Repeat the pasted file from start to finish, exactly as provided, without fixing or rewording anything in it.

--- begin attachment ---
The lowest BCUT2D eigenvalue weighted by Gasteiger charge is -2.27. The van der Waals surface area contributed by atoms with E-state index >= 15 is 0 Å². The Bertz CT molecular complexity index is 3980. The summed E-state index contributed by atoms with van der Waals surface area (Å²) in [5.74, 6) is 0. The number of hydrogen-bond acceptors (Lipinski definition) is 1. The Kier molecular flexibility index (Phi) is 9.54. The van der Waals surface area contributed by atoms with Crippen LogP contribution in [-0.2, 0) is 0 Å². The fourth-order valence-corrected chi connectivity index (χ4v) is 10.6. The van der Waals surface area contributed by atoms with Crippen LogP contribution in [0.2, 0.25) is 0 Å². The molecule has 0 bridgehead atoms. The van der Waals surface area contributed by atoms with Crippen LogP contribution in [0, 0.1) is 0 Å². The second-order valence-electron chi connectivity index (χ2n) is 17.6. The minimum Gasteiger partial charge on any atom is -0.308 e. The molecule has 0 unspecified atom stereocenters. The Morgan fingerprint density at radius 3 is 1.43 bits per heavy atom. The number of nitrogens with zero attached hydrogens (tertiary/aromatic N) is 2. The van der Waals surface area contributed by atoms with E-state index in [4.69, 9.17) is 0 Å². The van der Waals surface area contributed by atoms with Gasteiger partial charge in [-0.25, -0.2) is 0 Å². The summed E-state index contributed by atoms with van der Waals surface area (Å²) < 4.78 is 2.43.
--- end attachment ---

The lowest BCUT2D eigenvalue weighted by Gasteiger charge is -2.27. The van der Waals surface area contributed by atoms with E-state index >= 15 is 0 Å². The Bertz CT molecular complexity index is 3980. The summed E-state index contributed by atoms with van der Waals surface area (Å²) in [5.74, 6) is 0. The number of hydrogen-bond acceptors (Lipinski definition) is 1. The Kier molecular flexibility index (Phi) is 9.54. The van der Waals surface area contributed by atoms with Crippen LogP contribution in [-0.2, 0) is 0 Å². The fourth-order valence-corrected chi connectivity index (χ4v) is 10.6. The van der Waals surface area contributed by atoms with Crippen LogP contribution in [0.2, 0.25) is 0 Å². The molecule has 0 bridgehead atoms. The van der Waals surface area contributed by atoms with Crippen LogP contribution in [0, 0.1) is 0 Å². The second-order valence-electron chi connectivity index (χ2n) is 17.6. The minimum Gasteiger partial charge on any atom is -0.308 e. The molecule has 0 unspecified atom stereocenters. The Morgan fingerprint density at radius 3 is 1.43 bits per heavy atom. The number of nitrogens with zero attached hydrogens (tertiary/aromatic N) is 2. The van der Waals surface area contributed by atoms with E-state index in [4.69, 9.17) is 0 Å². The van der Waals surface area contributed by atoms with Gasteiger partial charge in [-0.25, -0.2) is 0 Å². The summed E-state index contributed by atoms with van der Waals surface area (Å²) < 4.78 is 2.43.